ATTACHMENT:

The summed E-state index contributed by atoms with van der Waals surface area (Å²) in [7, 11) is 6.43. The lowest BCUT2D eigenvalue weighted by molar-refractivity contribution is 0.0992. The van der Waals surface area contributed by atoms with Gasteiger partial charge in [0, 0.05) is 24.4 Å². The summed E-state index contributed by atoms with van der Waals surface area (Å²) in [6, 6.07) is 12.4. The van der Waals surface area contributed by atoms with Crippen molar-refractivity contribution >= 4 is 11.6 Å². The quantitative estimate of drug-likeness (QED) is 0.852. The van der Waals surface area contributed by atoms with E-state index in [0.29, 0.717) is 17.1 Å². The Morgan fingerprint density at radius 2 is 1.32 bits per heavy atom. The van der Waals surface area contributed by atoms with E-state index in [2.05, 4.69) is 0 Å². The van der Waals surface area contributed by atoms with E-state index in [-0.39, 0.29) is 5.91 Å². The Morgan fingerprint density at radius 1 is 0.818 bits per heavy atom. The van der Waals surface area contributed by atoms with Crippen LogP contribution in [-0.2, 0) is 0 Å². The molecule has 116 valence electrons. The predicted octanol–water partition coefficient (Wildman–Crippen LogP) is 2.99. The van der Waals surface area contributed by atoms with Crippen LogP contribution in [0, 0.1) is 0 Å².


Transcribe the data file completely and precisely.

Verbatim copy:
The summed E-state index contributed by atoms with van der Waals surface area (Å²) in [7, 11) is 6.43. The lowest BCUT2D eigenvalue weighted by molar-refractivity contribution is 0.0992. The van der Waals surface area contributed by atoms with Gasteiger partial charge in [0, 0.05) is 24.4 Å². The summed E-state index contributed by atoms with van der Waals surface area (Å²) in [6, 6.07) is 12.4. The van der Waals surface area contributed by atoms with Crippen molar-refractivity contribution >= 4 is 11.6 Å². The quantitative estimate of drug-likeness (QED) is 0.852. The van der Waals surface area contributed by atoms with E-state index in [0.29, 0.717) is 17.1 Å². The Morgan fingerprint density at radius 2 is 1.32 bits per heavy atom. The van der Waals surface area contributed by atoms with E-state index in [2.05, 4.69) is 0 Å². The van der Waals surface area contributed by atoms with E-state index in [-0.39, 0.29) is 5.91 Å². The Morgan fingerprint density at radius 1 is 0.818 bits per heavy atom. The van der Waals surface area contributed by atoms with Crippen LogP contribution in [-0.2, 0) is 0 Å². The molecule has 116 valence electrons. The predicted octanol–water partition coefficient (Wildman–Crippen LogP) is 2.99. The van der Waals surface area contributed by atoms with Crippen LogP contribution in [0, 0.1) is 0 Å².